We would like to ensure that you are still receiving content that you find useful – please confirm that you would like to continue to receive ILO newsletters.
27 January 2005
Arbitration in Austria is mainly governed by Chapter 6, Part 4 of the Civil Procedure Code. The law defines the limits of arbitration, for example the validity of arbitration agreements and the minimum standards for a fair trial. In addition, it provides procedural rules that apply in the absence of any arbitration agreement between the parties.
Austrian arbitration law is not currently based on the UN Commission on International Trade Law Model Law. However, a working group recently proposed draft legislation in order to adapt Chapter 6, Part 4 to the model law and provide an even better environment for arbitration.
Arbitration agreements can generally be concluded in all civil matters for either present or future disputes concerning a sufficiently determined legal relationship between the parties (Section 577(2) of the code). Exceptions include:
The arbitration agreement must be concluded in writing, although electronic data transmission such as email or fax fulfillls this requirement (Section 577(3) of the code). A reference to general business terms is insufficient, unless these documents are attached to the signed contract and there is a special reference to the arbitration clause in the contract. The signing of the arbitration agreement by agents or attorneys-at-law requires a special power of attorney.
The arbitrators can be freely chosen, but active judges must not accept appointment as arbitrators (Section 578 of the code). If there are no relevant rules in the arbitration agreement, each party must appoint one arbitrator. These two arbitrators then appoint a third person as chairman of the arbitral tribunal (Section 580 of the code).
If the parties fail to appoint an arbitrator or the arbitrators fail to appoint a chairman, the court will make the necessary appointments (Section 582(1) of the code).
At the Vienna International Arbitration Centre, the arbitrators can also be chosen by the parties under Article 5(1) of the centre's arbitration rules. The parties can agree on a sole arbitrator or an arbitral tribunal consisting of three arbitrators. A list of possible arbitrators is available to facilitate the search, but this list is not exhaustive. If the parties fail to choose arbitrators, they are appointed by the centre's board under Article 9 of the rules.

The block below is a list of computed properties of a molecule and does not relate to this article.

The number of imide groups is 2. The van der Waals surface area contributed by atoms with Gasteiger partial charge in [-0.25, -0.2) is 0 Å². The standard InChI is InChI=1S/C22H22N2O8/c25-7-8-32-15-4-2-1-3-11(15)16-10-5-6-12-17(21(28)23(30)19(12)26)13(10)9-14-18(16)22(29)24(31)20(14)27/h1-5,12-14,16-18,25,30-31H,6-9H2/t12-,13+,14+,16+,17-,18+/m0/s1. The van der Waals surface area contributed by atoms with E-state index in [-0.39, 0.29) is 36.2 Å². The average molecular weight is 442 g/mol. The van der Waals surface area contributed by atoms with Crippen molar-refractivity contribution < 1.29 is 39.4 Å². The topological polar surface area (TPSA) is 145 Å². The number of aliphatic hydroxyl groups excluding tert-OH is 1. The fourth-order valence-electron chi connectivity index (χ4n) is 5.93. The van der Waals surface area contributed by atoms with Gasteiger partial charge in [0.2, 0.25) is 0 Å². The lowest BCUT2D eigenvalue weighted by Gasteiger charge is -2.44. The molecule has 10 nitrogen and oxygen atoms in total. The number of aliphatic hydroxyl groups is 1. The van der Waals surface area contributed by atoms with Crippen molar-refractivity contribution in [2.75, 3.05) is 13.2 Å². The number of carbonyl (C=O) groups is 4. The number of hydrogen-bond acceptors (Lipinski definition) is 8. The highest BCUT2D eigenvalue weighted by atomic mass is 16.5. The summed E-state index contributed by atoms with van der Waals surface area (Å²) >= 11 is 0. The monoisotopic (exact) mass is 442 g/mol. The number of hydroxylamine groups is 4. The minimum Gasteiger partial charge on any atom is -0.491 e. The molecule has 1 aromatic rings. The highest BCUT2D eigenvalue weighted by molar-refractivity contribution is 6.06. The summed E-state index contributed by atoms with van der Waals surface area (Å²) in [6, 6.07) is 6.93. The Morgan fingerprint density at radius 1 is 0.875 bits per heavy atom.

An arbitrator can be challenged for the same reasons as a judge, for example if he or she is closely related to one of the parties, or if there is sufficient reason to believe that he or she will act in a partisan way (Section 586(1) of the code).
The procedural rules are usually set by the arbitrators unless the parties have agreed otherwise. Austrian law provides only minimum standards of due process. By doing so, it stipulates that both parties must be heard and that the arbitrators must establish the relevant facts of the case. Default judgments are not permissible (Section 587 of the code).
In certain situations Austrian law expressly limits the power of the arbitrators. They may not apply coercive measures or impose fines against the parties or other persons, and they are not entitled to put any person under oath (Section 588 of the code). In addition, the arbitrators cannot force witnesses to appear before the arbitral tribunal.